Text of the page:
What is important to remember when discussing Lumumba is that his legend and the way he is portrayed, like in the case of Tshibumba do not tell a chronologic story.[i] Rather, each facet and each sort of use or remembrance is an active use of memory, which goes beyond just the historical figure Lumumba. For a lot that we do not know completely sure about the historical person Lumumba, or that which is still subject of speculation, such as his character which can be seen both as a power by uncompromising idealism in a positive way or in a negative way as ultimately self-destroying principles that bound him and led to his demise. It is the understanding of the argument of Cooter Roberts and Roberts that brings light to the way we understand Congo, the Congo crisis, pan Africanism and Africa, versus the way we could try to understand Congo. For which as we are writing as European students, we are not Africans and will have to remain satisfied with trying to approach Lumumba and the conflict of the Congo Crisis in a just way.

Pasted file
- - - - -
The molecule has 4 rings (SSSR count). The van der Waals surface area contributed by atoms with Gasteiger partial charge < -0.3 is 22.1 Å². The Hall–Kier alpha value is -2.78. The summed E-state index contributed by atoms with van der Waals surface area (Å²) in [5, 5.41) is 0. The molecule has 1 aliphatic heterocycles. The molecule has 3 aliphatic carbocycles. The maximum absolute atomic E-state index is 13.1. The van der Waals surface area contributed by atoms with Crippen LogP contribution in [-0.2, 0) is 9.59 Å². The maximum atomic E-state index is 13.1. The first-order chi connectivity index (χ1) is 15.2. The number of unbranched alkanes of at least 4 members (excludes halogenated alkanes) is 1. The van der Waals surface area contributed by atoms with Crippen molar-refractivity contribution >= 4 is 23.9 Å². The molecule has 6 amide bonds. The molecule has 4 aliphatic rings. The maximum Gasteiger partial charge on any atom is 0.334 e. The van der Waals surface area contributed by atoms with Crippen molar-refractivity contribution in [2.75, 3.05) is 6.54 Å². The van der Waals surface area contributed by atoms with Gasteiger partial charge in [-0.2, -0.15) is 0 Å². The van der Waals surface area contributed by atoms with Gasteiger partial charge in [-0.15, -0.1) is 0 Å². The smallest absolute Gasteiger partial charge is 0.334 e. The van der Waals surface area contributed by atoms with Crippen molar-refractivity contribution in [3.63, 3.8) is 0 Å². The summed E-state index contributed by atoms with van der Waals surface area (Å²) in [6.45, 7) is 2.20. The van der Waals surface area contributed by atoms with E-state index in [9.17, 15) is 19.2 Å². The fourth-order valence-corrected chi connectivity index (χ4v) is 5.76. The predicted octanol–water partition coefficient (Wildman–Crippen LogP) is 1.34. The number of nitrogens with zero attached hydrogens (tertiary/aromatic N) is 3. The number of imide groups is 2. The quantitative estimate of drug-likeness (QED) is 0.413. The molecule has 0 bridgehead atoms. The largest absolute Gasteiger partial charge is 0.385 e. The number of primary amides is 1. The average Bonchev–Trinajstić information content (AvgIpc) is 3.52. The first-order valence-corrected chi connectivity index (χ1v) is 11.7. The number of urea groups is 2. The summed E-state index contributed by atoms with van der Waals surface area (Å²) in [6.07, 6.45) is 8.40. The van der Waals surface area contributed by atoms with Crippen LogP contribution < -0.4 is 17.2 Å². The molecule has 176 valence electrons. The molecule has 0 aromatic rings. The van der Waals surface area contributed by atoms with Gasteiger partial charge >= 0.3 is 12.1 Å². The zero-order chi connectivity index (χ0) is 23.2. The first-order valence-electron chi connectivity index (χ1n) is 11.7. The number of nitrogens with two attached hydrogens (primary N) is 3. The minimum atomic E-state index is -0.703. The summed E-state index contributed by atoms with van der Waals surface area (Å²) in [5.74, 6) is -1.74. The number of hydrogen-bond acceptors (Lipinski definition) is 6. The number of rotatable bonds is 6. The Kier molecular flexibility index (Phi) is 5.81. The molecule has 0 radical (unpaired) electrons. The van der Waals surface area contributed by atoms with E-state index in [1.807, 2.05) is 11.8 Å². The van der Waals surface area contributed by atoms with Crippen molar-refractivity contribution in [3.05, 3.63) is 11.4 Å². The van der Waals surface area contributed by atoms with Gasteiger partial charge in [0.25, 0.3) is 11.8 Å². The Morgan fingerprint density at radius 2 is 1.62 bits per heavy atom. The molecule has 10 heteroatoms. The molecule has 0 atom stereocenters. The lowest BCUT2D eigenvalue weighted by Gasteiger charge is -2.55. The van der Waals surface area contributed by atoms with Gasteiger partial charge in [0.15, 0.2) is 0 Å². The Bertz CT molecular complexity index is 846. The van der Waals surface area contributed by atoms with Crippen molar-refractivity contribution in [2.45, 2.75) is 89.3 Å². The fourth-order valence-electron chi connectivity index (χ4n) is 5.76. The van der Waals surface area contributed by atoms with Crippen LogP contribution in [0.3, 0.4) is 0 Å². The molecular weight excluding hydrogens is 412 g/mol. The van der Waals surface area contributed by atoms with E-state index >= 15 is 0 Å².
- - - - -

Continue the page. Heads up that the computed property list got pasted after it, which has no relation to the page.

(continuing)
We first saw the extraordinary youth of Lumumba and the way in which he connected with the cause of Congo, we also see his focus on national independence, in contrast to the wider Pan-African Movement. However, the memory function heroes like Lumumba fulfil show us, how he can also later have his place in Pan-African idealism. We can also see a change in master narrative, especially towards the discussed speeches made in 1960 by king Baudouin and Lumumba, the roles have changed in the paintings of Thsibumba, this shows the ‘pure potentiality’ meaning of memory as discussed by Nooter Roberts and Roberts, with which images of heroes of Lumumba can be changed and given a new meaning. Now portraying Lumumba and bringing back both sides is vital in trying to understand his historical meaning in Africa, up till this day.

Also read:

Introduction to Lumumba

Lumumba the Political-Actor

Active memory and Lumumba

Lumumba as a symbol for Pan-Africanism

Lumumba: Bibliography

[i] Thijs Lammers, ‘Painting Congolese history: Tshibumba Kanda Matulu’, (31-07-2006), retrieved on 20-12-2018 from